CHINATOWN LIBRARY

design 202 | SPRING 2013
CRITIC G. MERRYWEATHER
 

The urban library deploys an alternative programmatic organization through spatial flexibility that mediates between the archived material, the users, and its context.
 

3. library

Living in a world of information technology, in which the collection and distribution of knowledge is expanding at rate like never before, challenges the library typology and its role as archive and source.

Do libraries presently exist as an anachronism? Or is there function now augmented by the ease of availability of data and collective information?

It's shifting as a space of collection to a space of connection, an important space for potential interactions to accelerate and manage this. Taking these questions and present day conditions, along with the site and its influences and flows, the proposal separates the reading and archive or storage sections into two distinct strands. The formal response to the hectic site of Chinatown is an elevated garden with the main volume above creating a covered plaza space. 

The programmatic organization of the library unites the two main spaces (reading / storing) in specific instances labeled as switches. Apart from the switch, these spaces remain completely isolated while moving in the same direction on different horizontal layers. This creates a double helix structure around the primary service core. The facade is composed ofpanels of varying materials that overlap and create different light conditions for the interior spaces.

 

2. grand st / chrystie st

Located on the corner of Chrystie St and Grand St, the site is a 7500 sq. ft lot featuring an infill condition in a busy commercial context in the heart of Chinatown. Adjacent to the site run a series of parks with sports fields, cultural spaces, and planted gardens. The corner condition provides the opportunity for a double facade facing two distinct conditions, the built and the contained nature in the city. The parks are higher than the street level and enclosed by greenery giving them a sense of isolation and respite from the congested Chinatown surroundings.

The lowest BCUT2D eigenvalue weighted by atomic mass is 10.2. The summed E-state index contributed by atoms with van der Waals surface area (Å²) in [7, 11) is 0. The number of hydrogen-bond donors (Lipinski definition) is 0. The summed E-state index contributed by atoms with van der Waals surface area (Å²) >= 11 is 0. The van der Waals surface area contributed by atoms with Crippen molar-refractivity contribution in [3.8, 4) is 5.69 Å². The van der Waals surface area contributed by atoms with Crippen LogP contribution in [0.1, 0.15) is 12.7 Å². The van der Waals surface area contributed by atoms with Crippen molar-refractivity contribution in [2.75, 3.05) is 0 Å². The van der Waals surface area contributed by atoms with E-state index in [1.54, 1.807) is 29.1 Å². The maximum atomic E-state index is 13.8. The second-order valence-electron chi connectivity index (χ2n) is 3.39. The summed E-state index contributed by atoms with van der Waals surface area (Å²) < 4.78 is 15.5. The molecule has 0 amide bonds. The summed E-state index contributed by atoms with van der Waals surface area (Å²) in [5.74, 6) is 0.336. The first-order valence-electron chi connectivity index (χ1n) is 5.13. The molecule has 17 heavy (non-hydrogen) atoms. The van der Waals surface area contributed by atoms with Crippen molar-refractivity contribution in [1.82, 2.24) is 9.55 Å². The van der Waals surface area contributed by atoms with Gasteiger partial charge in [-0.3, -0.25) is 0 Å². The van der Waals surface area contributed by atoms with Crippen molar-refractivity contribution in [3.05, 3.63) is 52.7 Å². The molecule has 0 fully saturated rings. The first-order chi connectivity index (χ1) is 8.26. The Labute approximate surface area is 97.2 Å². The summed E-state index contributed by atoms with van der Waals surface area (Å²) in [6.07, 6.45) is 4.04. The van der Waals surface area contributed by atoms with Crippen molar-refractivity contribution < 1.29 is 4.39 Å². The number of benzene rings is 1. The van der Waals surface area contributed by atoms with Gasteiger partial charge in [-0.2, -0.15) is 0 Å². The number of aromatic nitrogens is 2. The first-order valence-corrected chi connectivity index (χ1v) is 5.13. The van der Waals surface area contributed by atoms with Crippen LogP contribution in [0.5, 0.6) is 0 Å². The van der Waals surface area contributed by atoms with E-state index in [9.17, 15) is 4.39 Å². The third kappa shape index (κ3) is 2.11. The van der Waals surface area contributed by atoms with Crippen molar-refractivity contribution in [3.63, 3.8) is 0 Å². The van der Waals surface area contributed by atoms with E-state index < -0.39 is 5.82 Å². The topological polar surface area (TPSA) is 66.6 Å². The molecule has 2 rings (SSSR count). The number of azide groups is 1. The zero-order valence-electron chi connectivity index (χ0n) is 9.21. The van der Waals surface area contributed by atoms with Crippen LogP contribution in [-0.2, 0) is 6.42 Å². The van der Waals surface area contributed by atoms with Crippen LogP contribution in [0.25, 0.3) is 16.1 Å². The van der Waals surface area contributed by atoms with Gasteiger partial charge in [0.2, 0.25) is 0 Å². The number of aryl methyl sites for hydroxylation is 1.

1. spatial modularity 

The study carrel typology accommodates a series of functions across scales:

 1. Sitting and Studying
2. Storing and Displaying
3. Assembling and Isolating

The archive of the library as a modulator operates in relation to the body, architecture, and the city. Exploring these different scales through a series of tectonic relationships in the study carrel typology created a continuous surface model that folds and inserts itself to create a topography of uses. 

 

0. precedent study

The Impermanent by Paolo Carraro is a 20cm x 20cm book  bound in a traditional Japanese style consisting of the four equal parts of a square running through its center. These parts are manipulated via rotation, cut-outs, folds, and color each being revealed from one page to the next. 

Another version of the same book comes in a box format consisting of black and white squares that can be rearranged in the box for an endless combination of reveals.

The analysis of this book as a precedent yielded an interpretation of the fundamentals of visual perception and systems of order that inform 2D and 3D design. These concepts of vision and order were then transformed into a spatial construct that consisted of folding, rotating, and enclosing shapes seen in plan and section.